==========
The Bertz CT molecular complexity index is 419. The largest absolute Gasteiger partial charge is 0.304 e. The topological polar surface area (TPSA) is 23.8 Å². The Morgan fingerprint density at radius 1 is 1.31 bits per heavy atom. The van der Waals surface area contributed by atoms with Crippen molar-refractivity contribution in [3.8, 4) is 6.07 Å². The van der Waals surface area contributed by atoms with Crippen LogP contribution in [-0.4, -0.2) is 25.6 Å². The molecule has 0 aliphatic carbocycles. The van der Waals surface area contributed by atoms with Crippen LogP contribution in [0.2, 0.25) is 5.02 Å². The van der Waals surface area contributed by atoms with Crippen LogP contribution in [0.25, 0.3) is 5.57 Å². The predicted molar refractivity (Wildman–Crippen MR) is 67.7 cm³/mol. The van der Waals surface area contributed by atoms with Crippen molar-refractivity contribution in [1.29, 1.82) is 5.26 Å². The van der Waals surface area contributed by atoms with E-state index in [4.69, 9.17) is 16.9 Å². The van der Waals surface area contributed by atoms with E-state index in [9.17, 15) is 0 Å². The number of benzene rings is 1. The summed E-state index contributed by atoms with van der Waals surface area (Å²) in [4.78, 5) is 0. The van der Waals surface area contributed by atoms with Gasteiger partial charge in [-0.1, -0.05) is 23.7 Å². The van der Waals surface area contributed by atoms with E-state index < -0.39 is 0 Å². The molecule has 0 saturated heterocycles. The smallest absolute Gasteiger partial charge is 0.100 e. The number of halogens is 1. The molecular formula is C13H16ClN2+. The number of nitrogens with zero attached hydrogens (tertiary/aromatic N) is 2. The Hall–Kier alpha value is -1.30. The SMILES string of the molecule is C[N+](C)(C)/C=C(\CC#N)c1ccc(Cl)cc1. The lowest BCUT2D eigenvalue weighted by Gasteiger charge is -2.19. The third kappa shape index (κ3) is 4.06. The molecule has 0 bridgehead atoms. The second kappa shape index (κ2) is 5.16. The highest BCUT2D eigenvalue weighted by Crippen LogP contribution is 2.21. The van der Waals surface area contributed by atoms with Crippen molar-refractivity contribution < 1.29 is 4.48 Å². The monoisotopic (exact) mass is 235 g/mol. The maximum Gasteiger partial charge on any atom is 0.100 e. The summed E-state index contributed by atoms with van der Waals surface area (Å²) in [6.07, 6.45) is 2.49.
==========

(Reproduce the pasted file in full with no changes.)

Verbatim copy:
The Bertz CT molecular complexity index is 419. The largest absolute Gasteiger partial charge is 0.304 e. The topological polar surface area (TPSA) is 23.8 Å². The Morgan fingerprint density at radius 1 is 1.31 bits per heavy atom. The van der Waals surface area contributed by atoms with Crippen molar-refractivity contribution in [3.8, 4) is 6.07 Å². The van der Waals surface area contributed by atoms with Crippen LogP contribution in [-0.4, -0.2) is 25.6 Å². The molecule has 0 aliphatic carbocycles. The van der Waals surface area contributed by atoms with Crippen LogP contribution in [0.2, 0.25) is 5.02 Å². The van der Waals surface area contributed by atoms with Crippen LogP contribution in [0.25, 0.3) is 5.57 Å². The predicted molar refractivity (Wildman–Crippen MR) is 67.7 cm³/mol. The van der Waals surface area contributed by atoms with Crippen molar-refractivity contribution in [1.29, 1.82) is 5.26 Å². The van der Waals surface area contributed by atoms with E-state index in [4.69, 9.17) is 16.9 Å². The van der Waals surface area contributed by atoms with E-state index in [9.17, 15) is 0 Å². The number of benzene rings is 1. The summed E-state index contributed by atoms with van der Waals surface area (Å²) in [4.78, 5) is 0. The van der Waals surface area contributed by atoms with Gasteiger partial charge in [-0.1, -0.05) is 23.7 Å². The van der Waals surface area contributed by atoms with E-state index < -0.39 is 0 Å². The molecule has 0 saturated heterocycles. The smallest absolute Gasteiger partial charge is 0.100 e. The number of halogens is 1. The molecular formula is C13H16ClN2+. The number of nitrogens with zero attached hydrogens (tertiary/aromatic N) is 2. The Hall–Kier alpha value is -1.30. The SMILES string of the molecule is C[N+](C)(C)/C=C(\CC#N)c1ccc(Cl)cc1. The lowest BCUT2D eigenvalue weighted by Gasteiger charge is -2.19. The third kappa shape index (κ3) is 4.06. The molecule has 0 bridgehead atoms. The second kappa shape index (κ2) is 5.16. The highest BCUT2D eigenvalue weighted by Crippen LogP contribution is 2.21. The van der Waals surface area contributed by atoms with Crippen molar-refractivity contribution < 1.29 is 4.48 Å². The monoisotopic (exact) mass is 235 g/mol. The maximum Gasteiger partial charge on any atom is 0.100 e. The summed E-state index contributed by atoms with van der Waals surface area (Å²) in [6.07, 6.45) is 2.49.